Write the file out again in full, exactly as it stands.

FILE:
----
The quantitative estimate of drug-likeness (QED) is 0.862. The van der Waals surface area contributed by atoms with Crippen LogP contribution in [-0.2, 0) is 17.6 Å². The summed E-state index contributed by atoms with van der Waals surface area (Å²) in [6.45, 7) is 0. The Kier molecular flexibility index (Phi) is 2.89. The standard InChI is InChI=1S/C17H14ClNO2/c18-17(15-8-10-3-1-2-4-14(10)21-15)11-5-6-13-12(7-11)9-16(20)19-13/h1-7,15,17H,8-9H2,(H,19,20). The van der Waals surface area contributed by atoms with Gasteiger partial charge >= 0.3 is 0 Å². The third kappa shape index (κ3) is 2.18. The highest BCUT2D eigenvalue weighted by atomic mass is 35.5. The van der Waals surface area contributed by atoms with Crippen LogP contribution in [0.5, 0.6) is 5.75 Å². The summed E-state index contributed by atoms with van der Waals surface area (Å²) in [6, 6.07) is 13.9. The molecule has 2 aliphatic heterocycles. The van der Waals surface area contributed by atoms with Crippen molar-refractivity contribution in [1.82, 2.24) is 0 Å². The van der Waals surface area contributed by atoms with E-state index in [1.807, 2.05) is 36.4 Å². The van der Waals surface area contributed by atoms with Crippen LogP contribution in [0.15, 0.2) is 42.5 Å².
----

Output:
The quantitative estimate of drug-likeness (QED) is 0.862. The van der Waals surface area contributed by atoms with Crippen LogP contribution in [-0.2, 0) is 17.6 Å². The summed E-state index contributed by atoms with van der Waals surface area (Å²) in [6.45, 7) is 0. The Kier molecular flexibility index (Phi) is 2.89. The standard InChI is InChI=1S/C17H14ClNO2/c18-17(15-8-10-3-1-2-4-14(10)21-15)11-5-6-13-12(7-11)9-16(20)19-13/h1-7,15,17H,8-9H2,(H,19,20). The van der Waals surface area contributed by atoms with Gasteiger partial charge >= 0.3 is 0 Å². The third kappa shape index (κ3) is 2.18. The highest BCUT2D eigenvalue weighted by atomic mass is 35.5. The van der Waals surface area contributed by atoms with Crippen LogP contribution in [0.5, 0.6) is 5.75 Å². The summed E-state index contributed by atoms with van der Waals surface area (Å²) in [6, 6.07) is 13.9. The molecule has 2 aliphatic heterocycles. The van der Waals surface area contributed by atoms with Crippen molar-refractivity contribution in [1.82, 2.24) is 0 Å². The van der Waals surface area contributed by atoms with E-state index in [1.807, 2.05) is 36.4 Å². The van der Waals surface area contributed by atoms with Crippen LogP contribution in [0.15, 0.2) is 42.5 Å².